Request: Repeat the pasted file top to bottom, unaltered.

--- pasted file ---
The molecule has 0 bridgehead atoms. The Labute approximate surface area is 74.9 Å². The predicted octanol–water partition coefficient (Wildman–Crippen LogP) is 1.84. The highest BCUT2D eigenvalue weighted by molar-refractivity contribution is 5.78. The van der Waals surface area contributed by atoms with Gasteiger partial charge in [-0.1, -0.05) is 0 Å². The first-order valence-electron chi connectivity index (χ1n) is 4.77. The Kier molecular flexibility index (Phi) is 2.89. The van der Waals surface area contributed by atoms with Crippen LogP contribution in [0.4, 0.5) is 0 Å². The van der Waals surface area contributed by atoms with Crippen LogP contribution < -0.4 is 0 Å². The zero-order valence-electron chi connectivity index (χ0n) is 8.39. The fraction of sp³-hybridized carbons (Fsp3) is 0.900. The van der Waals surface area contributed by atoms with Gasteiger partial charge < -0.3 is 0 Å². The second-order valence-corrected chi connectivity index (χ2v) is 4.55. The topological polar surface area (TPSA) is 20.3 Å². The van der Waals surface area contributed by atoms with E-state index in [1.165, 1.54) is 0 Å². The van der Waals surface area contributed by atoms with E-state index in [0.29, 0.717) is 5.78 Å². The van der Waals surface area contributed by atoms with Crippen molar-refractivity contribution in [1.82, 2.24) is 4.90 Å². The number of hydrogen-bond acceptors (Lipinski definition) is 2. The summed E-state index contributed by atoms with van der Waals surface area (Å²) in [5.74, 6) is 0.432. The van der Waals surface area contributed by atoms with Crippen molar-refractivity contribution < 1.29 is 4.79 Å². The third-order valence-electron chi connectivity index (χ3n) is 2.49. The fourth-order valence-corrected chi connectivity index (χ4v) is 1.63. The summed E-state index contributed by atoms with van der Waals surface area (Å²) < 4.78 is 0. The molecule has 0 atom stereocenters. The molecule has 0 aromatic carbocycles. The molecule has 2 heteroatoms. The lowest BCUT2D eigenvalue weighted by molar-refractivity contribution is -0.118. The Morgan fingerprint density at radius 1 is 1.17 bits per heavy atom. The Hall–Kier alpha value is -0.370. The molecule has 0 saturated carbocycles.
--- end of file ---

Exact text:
The molecule has 0 bridgehead atoms. The Labute approximate surface area is 74.9 Å². The predicted octanol–water partition coefficient (Wildman–Crippen LogP) is 1.84. The highest BCUT2D eigenvalue weighted by molar-refractivity contribution is 5.78. The van der Waals surface area contributed by atoms with Gasteiger partial charge in [-0.1, -0.05) is 0 Å². The first-order valence-electron chi connectivity index (χ1n) is 4.77. The Kier molecular flexibility index (Phi) is 2.89. The van der Waals surface area contributed by atoms with Crippen LogP contribution in [0.4, 0.5) is 0 Å². The van der Waals surface area contributed by atoms with Crippen LogP contribution < -0.4 is 0 Å². The zero-order valence-electron chi connectivity index (χ0n) is 8.39. The fraction of sp³-hybridized carbons (Fsp3) is 0.900. The van der Waals surface area contributed by atoms with Gasteiger partial charge < -0.3 is 0 Å². The second-order valence-corrected chi connectivity index (χ2v) is 4.55. The topological polar surface area (TPSA) is 20.3 Å². The van der Waals surface area contributed by atoms with E-state index in [1.165, 1.54) is 0 Å². The van der Waals surface area contributed by atoms with E-state index in [0.29, 0.717) is 5.78 Å². The van der Waals surface area contributed by atoms with Crippen molar-refractivity contribution in [1.82, 2.24) is 4.90 Å². The number of hydrogen-bond acceptors (Lipinski definition) is 2. The summed E-state index contributed by atoms with van der Waals surface area (Å²) in [5.74, 6) is 0.432. The van der Waals surface area contributed by atoms with Crippen molar-refractivity contribution < 1.29 is 4.79 Å². The third-order valence-electron chi connectivity index (χ3n) is 2.49. The fourth-order valence-corrected chi connectivity index (χ4v) is 1.63. The summed E-state index contributed by atoms with van der Waals surface area (Å²) < 4.78 is 0. The molecule has 0 atom stereocenters. The molecule has 0 aromatic carbocycles. The molecule has 2 heteroatoms. The lowest BCUT2D eigenvalue weighted by molar-refractivity contribution is -0.118. The Morgan fingerprint density at radius 1 is 1.17 bits per heavy atom. The Hall–Kier alpha value is -0.370. The molecule has 0 saturated carbocycles.